Warmly welcomed almost universally, the temperamental character who tends to play just off a main striker, joins with a point to prove having been given little chance on the South Coast during the Cherries’ hugely impressive start to life in the big time.
He is somewhat notorious to the Ashton Gate faithful already, of course, having been sent off in the opening quarter of an hour in a game against ‘The Posh’ during Derek McInnes’ time in charge, for an elbow on Greg Cunningham. We went on to win 4-2 against a tiring ten-man side, and it’s not the first, and probably won’t be the last time that Tomlin’s fiery nature causes him problems on the pitch.
However, despite a far from spotless disciplinary record – he received six red cards in four seasons whilst at London Road, but then went a whole season without one for the first time on Teesside – Tomlin has continued to rise through the leagues, ending up in the top flight with Bournemouth after a successful season with Middlesbrough last time out.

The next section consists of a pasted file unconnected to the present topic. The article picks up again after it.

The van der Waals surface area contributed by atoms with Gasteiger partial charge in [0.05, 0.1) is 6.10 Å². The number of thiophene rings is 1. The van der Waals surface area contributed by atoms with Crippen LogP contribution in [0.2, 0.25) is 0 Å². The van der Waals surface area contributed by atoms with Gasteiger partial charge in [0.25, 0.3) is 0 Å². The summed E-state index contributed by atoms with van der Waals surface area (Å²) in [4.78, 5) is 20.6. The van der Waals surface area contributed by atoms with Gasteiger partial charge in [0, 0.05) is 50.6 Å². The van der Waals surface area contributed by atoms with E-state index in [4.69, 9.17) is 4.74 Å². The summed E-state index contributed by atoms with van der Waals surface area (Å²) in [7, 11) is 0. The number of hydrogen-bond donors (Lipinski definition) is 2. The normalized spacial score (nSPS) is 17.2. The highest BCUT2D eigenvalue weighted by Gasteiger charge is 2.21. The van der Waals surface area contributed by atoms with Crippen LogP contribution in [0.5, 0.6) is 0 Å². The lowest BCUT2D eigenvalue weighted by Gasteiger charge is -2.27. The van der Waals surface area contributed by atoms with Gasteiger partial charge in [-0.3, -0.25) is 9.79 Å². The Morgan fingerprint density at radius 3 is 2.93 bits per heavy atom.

Posh fanatic Jamie Jones has written for this blog many times before and I’m grateful to him yet again for these thoughts on a player who is sure to be amongst the most-discussed player in the squad in the coming months!
"One thing is for sure – life with Lee Tomlin around isn’t dull!
One minute he can have you up on your feet singing his name, convinced that he is that special player that can put right all that is wrong with your team, and the next you can find yourself slumped in your seat as he trundles off the pitch, ranting, whilst the ref brandishes the red card and his team-mates shake their heads in a collective “why did he do that?!?!”